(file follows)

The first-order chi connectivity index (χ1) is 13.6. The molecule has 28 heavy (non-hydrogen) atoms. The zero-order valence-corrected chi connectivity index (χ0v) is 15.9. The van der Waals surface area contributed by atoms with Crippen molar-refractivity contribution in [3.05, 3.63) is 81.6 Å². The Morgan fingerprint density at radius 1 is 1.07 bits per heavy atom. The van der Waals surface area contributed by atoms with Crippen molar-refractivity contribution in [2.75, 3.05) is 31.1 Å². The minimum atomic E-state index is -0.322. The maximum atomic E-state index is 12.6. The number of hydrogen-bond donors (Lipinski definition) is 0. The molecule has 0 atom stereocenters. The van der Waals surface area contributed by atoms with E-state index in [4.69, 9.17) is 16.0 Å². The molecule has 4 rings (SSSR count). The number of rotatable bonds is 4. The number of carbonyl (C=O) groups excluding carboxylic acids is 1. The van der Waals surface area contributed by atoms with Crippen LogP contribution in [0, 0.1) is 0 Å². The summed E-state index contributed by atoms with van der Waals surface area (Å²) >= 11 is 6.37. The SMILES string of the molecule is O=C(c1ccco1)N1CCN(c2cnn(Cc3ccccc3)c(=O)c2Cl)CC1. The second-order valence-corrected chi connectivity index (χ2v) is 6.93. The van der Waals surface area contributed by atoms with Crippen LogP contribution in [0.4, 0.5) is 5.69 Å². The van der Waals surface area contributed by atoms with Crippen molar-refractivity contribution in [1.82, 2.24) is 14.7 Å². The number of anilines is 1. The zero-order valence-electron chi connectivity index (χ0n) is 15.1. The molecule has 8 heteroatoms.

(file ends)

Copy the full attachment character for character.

The first-order chi connectivity index (χ1) is 13.6. The molecule has 28 heavy (non-hydrogen) atoms. The zero-order valence-corrected chi connectivity index (χ0v) is 15.9. The van der Waals surface area contributed by atoms with Crippen molar-refractivity contribution in [3.05, 3.63) is 81.6 Å². The Morgan fingerprint density at radius 1 is 1.07 bits per heavy atom. The van der Waals surface area contributed by atoms with Crippen molar-refractivity contribution in [2.75, 3.05) is 31.1 Å². The minimum atomic E-state index is -0.322. The maximum atomic E-state index is 12.6. The number of hydrogen-bond donors (Lipinski definition) is 0. The molecule has 0 atom stereocenters. The van der Waals surface area contributed by atoms with E-state index in [4.69, 9.17) is 16.0 Å². The molecule has 4 rings (SSSR count). The number of rotatable bonds is 4. The number of carbonyl (C=O) groups excluding carboxylic acids is 1. The van der Waals surface area contributed by atoms with Crippen LogP contribution in [0, 0.1) is 0 Å². The summed E-state index contributed by atoms with van der Waals surface area (Å²) >= 11 is 6.37. The SMILES string of the molecule is O=C(c1ccco1)N1CCN(c2cnn(Cc3ccccc3)c(=O)c2Cl)CC1. The second-order valence-corrected chi connectivity index (χ2v) is 6.93. The van der Waals surface area contributed by atoms with Crippen LogP contribution in [0.4, 0.5) is 5.69 Å². The van der Waals surface area contributed by atoms with Crippen molar-refractivity contribution in [1.82, 2.24) is 14.7 Å². The number of anilines is 1. The zero-order valence-electron chi connectivity index (χ0n) is 15.1. The molecule has 8 heteroatoms.